“Drunk Girl” Video Is A Viral Hoax, Completely Faked

“‘Drunk girl in public’ prank will make you lose faith in humanity” read the headlines of Metro, Blender Fox, and London Report. The “Drunk Girl” video went viral, garnering 4.5 million vi...
“Drunk Girl” Video Is A Viral Hoax, Completely Faked
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  • “‘Drunk girl in public’ prank will make you lose faith in humanity” read the headlines of Metro, Blender Fox, and London Report. The “Drunk Girl” video went viral, garnering 4.5 million views, and showcasing a series of men conspiring to take advantage of an intoxicated Los Angeles woman as she walks down Hollywood Boulevard in the middle of the day.

    Yesterday The Smoking Gun reported that the viral video titled “Drunk Girl In Public”, despite being advertised as a “social experiment” spun to appear authentic to viewers, is actually faked and scripted.

    Stephen Zhang, 20, the creator of the video, apparently tried to profit off the trend of the 35 million-view Hollaback! video that showed a woman enduring street harassment through catcalls as she walked across New York City.

    “Drunk Girl In Public” stars actress Jennifer Box, 24, who plays a woman swaying down a street and taking swallows of beer from a paper bag in broad daylight. As time passes, a few men approach and try to take advantage of her.

    On first viewing it seemed real, but everyone but the bystanders in the video is an actor.

    If you ever wondered why any of these supposed lowlifes didn’t have their faces blurred, it’s because they were aware of their participation. Blurred faces of people are usually a result of the lack of consent from a signed release form. In this case, the crew behind “Drunk Girl In Public” took advantage of the actors’ verbal contract.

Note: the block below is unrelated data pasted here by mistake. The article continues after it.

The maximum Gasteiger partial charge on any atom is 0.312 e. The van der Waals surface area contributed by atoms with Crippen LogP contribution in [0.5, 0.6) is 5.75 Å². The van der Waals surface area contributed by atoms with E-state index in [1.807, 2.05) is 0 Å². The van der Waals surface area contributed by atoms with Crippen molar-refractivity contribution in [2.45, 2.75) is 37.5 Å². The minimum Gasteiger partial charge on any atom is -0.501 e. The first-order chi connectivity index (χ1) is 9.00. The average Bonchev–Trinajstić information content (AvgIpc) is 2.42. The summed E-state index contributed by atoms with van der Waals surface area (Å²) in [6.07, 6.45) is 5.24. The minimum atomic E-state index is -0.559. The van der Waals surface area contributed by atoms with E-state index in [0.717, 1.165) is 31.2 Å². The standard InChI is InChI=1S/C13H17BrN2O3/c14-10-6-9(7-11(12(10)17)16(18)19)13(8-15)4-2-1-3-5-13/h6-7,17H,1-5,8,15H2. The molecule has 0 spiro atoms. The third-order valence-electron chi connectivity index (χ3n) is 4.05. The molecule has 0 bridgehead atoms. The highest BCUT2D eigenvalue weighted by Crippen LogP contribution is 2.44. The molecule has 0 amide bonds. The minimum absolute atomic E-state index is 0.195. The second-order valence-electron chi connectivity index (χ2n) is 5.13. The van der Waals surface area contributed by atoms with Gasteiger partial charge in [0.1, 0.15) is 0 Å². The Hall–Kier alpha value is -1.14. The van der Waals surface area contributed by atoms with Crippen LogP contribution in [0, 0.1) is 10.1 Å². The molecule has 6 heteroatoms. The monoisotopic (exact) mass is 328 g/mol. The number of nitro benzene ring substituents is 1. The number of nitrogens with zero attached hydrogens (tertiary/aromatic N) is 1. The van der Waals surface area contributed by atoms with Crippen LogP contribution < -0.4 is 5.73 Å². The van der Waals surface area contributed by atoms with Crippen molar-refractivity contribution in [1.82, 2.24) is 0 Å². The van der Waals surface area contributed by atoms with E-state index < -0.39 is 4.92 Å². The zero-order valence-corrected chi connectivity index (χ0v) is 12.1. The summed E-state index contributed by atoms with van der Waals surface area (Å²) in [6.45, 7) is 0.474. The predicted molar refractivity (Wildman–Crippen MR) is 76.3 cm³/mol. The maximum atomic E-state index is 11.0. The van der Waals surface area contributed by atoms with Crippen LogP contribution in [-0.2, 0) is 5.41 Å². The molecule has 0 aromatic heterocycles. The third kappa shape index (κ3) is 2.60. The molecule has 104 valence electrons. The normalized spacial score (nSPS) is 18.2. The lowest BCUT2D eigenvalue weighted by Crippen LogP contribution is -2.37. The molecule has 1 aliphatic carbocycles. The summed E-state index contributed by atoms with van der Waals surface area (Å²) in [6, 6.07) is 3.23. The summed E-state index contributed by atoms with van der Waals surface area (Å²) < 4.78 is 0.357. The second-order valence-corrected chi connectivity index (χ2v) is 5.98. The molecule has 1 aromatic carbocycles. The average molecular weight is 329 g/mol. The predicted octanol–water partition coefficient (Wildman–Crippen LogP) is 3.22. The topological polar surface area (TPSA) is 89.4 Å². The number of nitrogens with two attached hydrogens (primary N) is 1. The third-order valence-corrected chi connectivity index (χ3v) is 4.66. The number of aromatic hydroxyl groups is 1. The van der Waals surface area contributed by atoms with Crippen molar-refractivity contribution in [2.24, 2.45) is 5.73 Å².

The men in video are seen trying to lure Box back to their home or car were all recruited by Zhang and his coworker Seth Leach. Before the video was shot, Leach posted on his Facebook page that he was, “Shooting some videos in LA all day Thursday and need a good actress. If you live in Los Angeles or have a friend who does and is an actress, tag them/hit me up!”

    So why were the male actors participating in a video that would otherwise defame them and potentially ruin their lives? They were duped with the premise that it was for comedy.

    “A couple people asked me if I’d be part of their video, if I wouldn’t mind ‘acting out a little skit,'” Josh Blaine, 32, told The Huffington Post.

    “They told me I needed to pretend to pick up this drunk girl and try to take her home, and that it would be really funny.”

    Blaine, the shaggy haired man who wore sunglasses in the video drives a Hollywood tour bus. He said that the filmmakers fooled him into thinking that he’d be playing a character in a comedic short film.

    Blaine also told The Huffington Post that although he gave the producers of the film his verbal consent to use the footage of him, he was shocked to find later that he was portrayed as a sexual predator in a supposed social experiment played off as real.

    “I didn’t expect them to try to make me look like some sexual predator.”